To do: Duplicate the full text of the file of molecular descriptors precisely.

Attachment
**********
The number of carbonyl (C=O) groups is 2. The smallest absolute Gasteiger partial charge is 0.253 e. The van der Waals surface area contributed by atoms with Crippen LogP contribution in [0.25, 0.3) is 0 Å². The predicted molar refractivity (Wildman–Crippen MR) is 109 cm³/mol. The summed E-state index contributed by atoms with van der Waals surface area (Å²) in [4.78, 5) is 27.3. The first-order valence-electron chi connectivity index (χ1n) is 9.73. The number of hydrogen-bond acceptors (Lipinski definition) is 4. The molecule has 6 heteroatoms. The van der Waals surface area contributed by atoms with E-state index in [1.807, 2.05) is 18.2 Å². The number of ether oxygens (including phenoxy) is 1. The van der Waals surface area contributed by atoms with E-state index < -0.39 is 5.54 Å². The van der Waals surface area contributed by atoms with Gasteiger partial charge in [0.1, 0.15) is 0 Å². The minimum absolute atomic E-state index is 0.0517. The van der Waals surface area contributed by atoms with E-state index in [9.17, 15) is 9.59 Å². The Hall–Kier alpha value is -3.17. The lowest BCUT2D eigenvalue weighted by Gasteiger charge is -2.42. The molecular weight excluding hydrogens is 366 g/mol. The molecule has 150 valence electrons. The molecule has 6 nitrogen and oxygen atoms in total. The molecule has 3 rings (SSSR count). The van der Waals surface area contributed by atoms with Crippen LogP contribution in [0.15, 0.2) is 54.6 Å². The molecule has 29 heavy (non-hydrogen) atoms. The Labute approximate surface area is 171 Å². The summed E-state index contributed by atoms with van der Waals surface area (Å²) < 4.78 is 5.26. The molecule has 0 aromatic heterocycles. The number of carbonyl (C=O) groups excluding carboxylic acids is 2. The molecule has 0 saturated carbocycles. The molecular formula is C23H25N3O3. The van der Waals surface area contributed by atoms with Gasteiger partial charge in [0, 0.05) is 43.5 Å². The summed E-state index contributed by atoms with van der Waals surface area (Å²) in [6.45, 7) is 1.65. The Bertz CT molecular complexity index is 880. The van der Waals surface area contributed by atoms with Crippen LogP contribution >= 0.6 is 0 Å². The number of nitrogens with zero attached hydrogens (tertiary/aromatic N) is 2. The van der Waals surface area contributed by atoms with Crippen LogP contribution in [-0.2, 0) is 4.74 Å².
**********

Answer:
The number of carbonyl (C=O) groups is 2. The smallest absolute Gasteiger partial charge is 0.253 e. The van der Waals surface area contributed by atoms with Crippen LogP contribution in [0.25, 0.3) is 0 Å². The predicted molar refractivity (Wildman–Crippen MR) is 109 cm³/mol. The summed E-state index contributed by atoms with van der Waals surface area (Å²) in [4.78, 5) is 27.3. The first-order valence-electron chi connectivity index (χ1n) is 9.73. The number of hydrogen-bond acceptors (Lipinski definition) is 4. The molecule has 6 heteroatoms. The van der Waals surface area contributed by atoms with E-state index in [1.807, 2.05) is 18.2 Å². The number of ether oxygens (including phenoxy) is 1. The van der Waals surface area contributed by atoms with E-state index < -0.39 is 5.54 Å². The van der Waals surface area contributed by atoms with Gasteiger partial charge in [0.1, 0.15) is 0 Å². The minimum absolute atomic E-state index is 0.0517. The van der Waals surface area contributed by atoms with E-state index in [9.17, 15) is 9.59 Å². The Hall–Kier alpha value is -3.17. The lowest BCUT2D eigenvalue weighted by Gasteiger charge is -2.42. The molecular weight excluding hydrogens is 366 g/mol. The molecule has 150 valence electrons. The molecule has 6 nitrogen and oxygen atoms in total. The molecule has 3 rings (SSSR count). The van der Waals surface area contributed by atoms with Crippen LogP contribution in [0.15, 0.2) is 54.6 Å². The molecule has 29 heavy (non-hydrogen) atoms. The Labute approximate surface area is 171 Å². The summed E-state index contributed by atoms with van der Waals surface area (Å²) < 4.78 is 5.26. The molecule has 0 aromatic heterocycles. The number of carbonyl (C=O) groups excluding carboxylic acids is 2. The molecule has 0 saturated carbocycles. The molecular formula is C23H25N3O3. The van der Waals surface area contributed by atoms with Gasteiger partial charge in [0, 0.05) is 43.5 Å². The summed E-state index contributed by atoms with van der Waals surface area (Å²) in [6.45, 7) is 1.65. The Bertz CT molecular complexity index is 880. The van der Waals surface area contributed by atoms with Crippen LogP contribution >= 0.6 is 0 Å². The number of nitrogens with zero attached hydrogens (tertiary/aromatic N) is 2. The van der Waals surface area contributed by atoms with Crippen LogP contribution in [-0.2, 0) is 4.74 Å².